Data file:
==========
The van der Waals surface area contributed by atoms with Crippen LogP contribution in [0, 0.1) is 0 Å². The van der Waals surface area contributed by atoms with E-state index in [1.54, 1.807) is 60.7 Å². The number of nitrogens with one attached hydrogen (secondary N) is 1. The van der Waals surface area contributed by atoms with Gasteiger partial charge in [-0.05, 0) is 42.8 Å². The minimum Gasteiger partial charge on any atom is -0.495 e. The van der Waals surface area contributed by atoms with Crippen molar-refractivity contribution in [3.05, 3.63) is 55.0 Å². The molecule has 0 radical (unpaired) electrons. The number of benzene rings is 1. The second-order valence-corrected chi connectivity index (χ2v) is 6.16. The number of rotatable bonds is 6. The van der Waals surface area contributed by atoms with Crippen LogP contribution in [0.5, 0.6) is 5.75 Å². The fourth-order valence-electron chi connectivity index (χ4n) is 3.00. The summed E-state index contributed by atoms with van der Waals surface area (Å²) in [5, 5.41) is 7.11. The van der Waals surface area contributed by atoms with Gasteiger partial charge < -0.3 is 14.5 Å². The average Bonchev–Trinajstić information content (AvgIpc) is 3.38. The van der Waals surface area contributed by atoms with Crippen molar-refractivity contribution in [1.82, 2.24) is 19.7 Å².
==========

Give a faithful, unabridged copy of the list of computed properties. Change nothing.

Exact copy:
The van der Waals surface area contributed by atoms with Crippen LogP contribution in [0, 0.1) is 0 Å². The van der Waals surface area contributed by atoms with E-state index in [1.54, 1.807) is 60.7 Å². The number of nitrogens with one attached hydrogen (secondary N) is 1. The van der Waals surface area contributed by atoms with Gasteiger partial charge in [-0.05, 0) is 42.8 Å². The minimum Gasteiger partial charge on any atom is -0.495 e. The van der Waals surface area contributed by atoms with Crippen molar-refractivity contribution in [3.05, 3.63) is 55.0 Å². The molecule has 0 radical (unpaired) electrons. The number of benzene rings is 1. The second-order valence-corrected chi connectivity index (χ2v) is 6.16. The number of rotatable bonds is 6. The van der Waals surface area contributed by atoms with Crippen LogP contribution in [0.5, 0.6) is 5.75 Å². The fourth-order valence-electron chi connectivity index (χ4n) is 3.00. The summed E-state index contributed by atoms with van der Waals surface area (Å²) in [5, 5.41) is 7.11. The van der Waals surface area contributed by atoms with Gasteiger partial charge < -0.3 is 14.5 Å². The average Bonchev–Trinajstić information content (AvgIpc) is 3.38. The van der Waals surface area contributed by atoms with Crippen molar-refractivity contribution in [1.82, 2.24) is 19.7 Å².